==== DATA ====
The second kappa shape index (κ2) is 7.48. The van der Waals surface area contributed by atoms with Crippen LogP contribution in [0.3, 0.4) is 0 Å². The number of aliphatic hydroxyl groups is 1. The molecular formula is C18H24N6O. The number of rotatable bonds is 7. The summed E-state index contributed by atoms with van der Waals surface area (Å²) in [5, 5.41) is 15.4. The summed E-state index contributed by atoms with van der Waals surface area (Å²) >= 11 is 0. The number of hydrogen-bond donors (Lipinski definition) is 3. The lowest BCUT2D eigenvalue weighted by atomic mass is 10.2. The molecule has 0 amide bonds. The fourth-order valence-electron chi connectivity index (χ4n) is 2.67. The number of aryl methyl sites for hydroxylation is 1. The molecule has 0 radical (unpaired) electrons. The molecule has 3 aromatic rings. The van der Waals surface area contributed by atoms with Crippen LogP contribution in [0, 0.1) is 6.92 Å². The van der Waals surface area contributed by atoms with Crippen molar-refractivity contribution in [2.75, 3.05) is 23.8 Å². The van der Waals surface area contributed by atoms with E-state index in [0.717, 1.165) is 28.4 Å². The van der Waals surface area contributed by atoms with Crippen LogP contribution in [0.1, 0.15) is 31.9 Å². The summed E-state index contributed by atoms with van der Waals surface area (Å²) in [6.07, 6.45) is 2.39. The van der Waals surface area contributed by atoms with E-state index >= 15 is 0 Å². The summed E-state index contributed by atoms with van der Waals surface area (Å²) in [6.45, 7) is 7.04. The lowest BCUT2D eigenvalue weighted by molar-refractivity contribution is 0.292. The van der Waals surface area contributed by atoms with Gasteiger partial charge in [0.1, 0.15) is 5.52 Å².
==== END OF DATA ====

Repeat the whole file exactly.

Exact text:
The second kappa shape index (κ2) is 7.48. The van der Waals surface area contributed by atoms with Crippen LogP contribution in [0.3, 0.4) is 0 Å². The number of aliphatic hydroxyl groups is 1. The molecular formula is C18H24N6O. The number of rotatable bonds is 7. The summed E-state index contributed by atoms with van der Waals surface area (Å²) in [5, 5.41) is 15.4. The summed E-state index contributed by atoms with van der Waals surface area (Å²) >= 11 is 0. The number of hydrogen-bond donors (Lipinski definition) is 3. The lowest BCUT2D eigenvalue weighted by atomic mass is 10.2. The molecule has 0 amide bonds. The fourth-order valence-electron chi connectivity index (χ4n) is 2.67. The number of aryl methyl sites for hydroxylation is 1. The molecule has 0 radical (unpaired) electrons. The molecule has 3 aromatic rings. The van der Waals surface area contributed by atoms with Crippen LogP contribution in [0, 0.1) is 6.92 Å². The van der Waals surface area contributed by atoms with Crippen molar-refractivity contribution in [2.75, 3.05) is 23.8 Å². The van der Waals surface area contributed by atoms with E-state index in [0.717, 1.165) is 28.4 Å². The van der Waals surface area contributed by atoms with Crippen LogP contribution in [0.1, 0.15) is 31.9 Å². The summed E-state index contributed by atoms with van der Waals surface area (Å²) in [6.07, 6.45) is 2.39. The van der Waals surface area contributed by atoms with E-state index >= 15 is 0 Å². The summed E-state index contributed by atoms with van der Waals surface area (Å²) in [6.45, 7) is 7.04. The lowest BCUT2D eigenvalue weighted by molar-refractivity contribution is 0.292. The van der Waals surface area contributed by atoms with Gasteiger partial charge in [0.1, 0.15) is 5.52 Å².